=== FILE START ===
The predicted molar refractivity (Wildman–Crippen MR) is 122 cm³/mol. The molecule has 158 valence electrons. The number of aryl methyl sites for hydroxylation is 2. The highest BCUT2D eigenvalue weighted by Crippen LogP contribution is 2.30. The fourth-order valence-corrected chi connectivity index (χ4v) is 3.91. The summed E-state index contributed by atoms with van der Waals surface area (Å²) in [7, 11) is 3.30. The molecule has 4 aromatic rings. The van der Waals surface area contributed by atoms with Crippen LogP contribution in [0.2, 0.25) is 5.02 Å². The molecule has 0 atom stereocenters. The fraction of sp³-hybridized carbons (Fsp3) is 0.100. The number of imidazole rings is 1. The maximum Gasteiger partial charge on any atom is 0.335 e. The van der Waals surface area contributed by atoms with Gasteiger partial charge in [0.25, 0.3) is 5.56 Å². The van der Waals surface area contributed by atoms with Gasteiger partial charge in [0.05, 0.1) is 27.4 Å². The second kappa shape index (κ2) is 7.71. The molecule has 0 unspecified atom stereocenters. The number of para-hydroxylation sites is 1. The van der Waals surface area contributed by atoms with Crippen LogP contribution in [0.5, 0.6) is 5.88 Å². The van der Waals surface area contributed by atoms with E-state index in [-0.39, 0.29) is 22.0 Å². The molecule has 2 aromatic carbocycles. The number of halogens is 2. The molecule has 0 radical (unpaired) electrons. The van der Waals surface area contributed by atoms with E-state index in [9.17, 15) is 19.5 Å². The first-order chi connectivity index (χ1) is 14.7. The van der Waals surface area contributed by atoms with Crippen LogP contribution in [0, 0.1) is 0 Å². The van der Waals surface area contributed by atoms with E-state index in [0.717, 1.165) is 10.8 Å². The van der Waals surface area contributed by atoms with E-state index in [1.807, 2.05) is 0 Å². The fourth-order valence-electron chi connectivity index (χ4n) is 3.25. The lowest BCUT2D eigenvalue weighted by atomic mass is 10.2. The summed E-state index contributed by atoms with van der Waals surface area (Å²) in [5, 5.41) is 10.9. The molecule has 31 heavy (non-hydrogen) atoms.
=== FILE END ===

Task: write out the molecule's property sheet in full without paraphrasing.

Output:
The predicted molar refractivity (Wildman–Crippen MR) is 122 cm³/mol. The molecule has 158 valence electrons. The number of aryl methyl sites for hydroxylation is 2. The highest BCUT2D eigenvalue weighted by Crippen LogP contribution is 2.30. The fourth-order valence-corrected chi connectivity index (χ4v) is 3.91. The summed E-state index contributed by atoms with van der Waals surface area (Å²) in [7, 11) is 3.30. The molecule has 4 aromatic rings. The van der Waals surface area contributed by atoms with Crippen LogP contribution in [0.2, 0.25) is 5.02 Å². The molecule has 0 atom stereocenters. The fraction of sp³-hybridized carbons (Fsp3) is 0.100. The number of imidazole rings is 1. The maximum Gasteiger partial charge on any atom is 0.335 e. The van der Waals surface area contributed by atoms with Gasteiger partial charge in [0.25, 0.3) is 5.56 Å². The van der Waals surface area contributed by atoms with Gasteiger partial charge in [0.05, 0.1) is 27.4 Å². The second kappa shape index (κ2) is 7.71. The molecule has 0 unspecified atom stereocenters. The number of para-hydroxylation sites is 1. The van der Waals surface area contributed by atoms with Crippen LogP contribution in [0.5, 0.6) is 5.88 Å². The van der Waals surface area contributed by atoms with E-state index in [-0.39, 0.29) is 22.0 Å². The molecule has 2 aromatic carbocycles. The number of halogens is 2. The molecule has 0 radical (unpaired) electrons. The van der Waals surface area contributed by atoms with E-state index in [9.17, 15) is 19.5 Å². The first-order chi connectivity index (χ1) is 14.7. The van der Waals surface area contributed by atoms with Crippen LogP contribution in [0, 0.1) is 0 Å². The van der Waals surface area contributed by atoms with E-state index in [0.717, 1.165) is 10.8 Å². The van der Waals surface area contributed by atoms with E-state index in [1.807, 2.05) is 0 Å². The fourth-order valence-electron chi connectivity index (χ4n) is 3.25. The lowest BCUT2D eigenvalue weighted by atomic mass is 10.2. The summed E-state index contributed by atoms with van der Waals surface area (Å²) in [5, 5.41) is 10.9. The molecule has 31 heavy (non-hydrogen) atoms.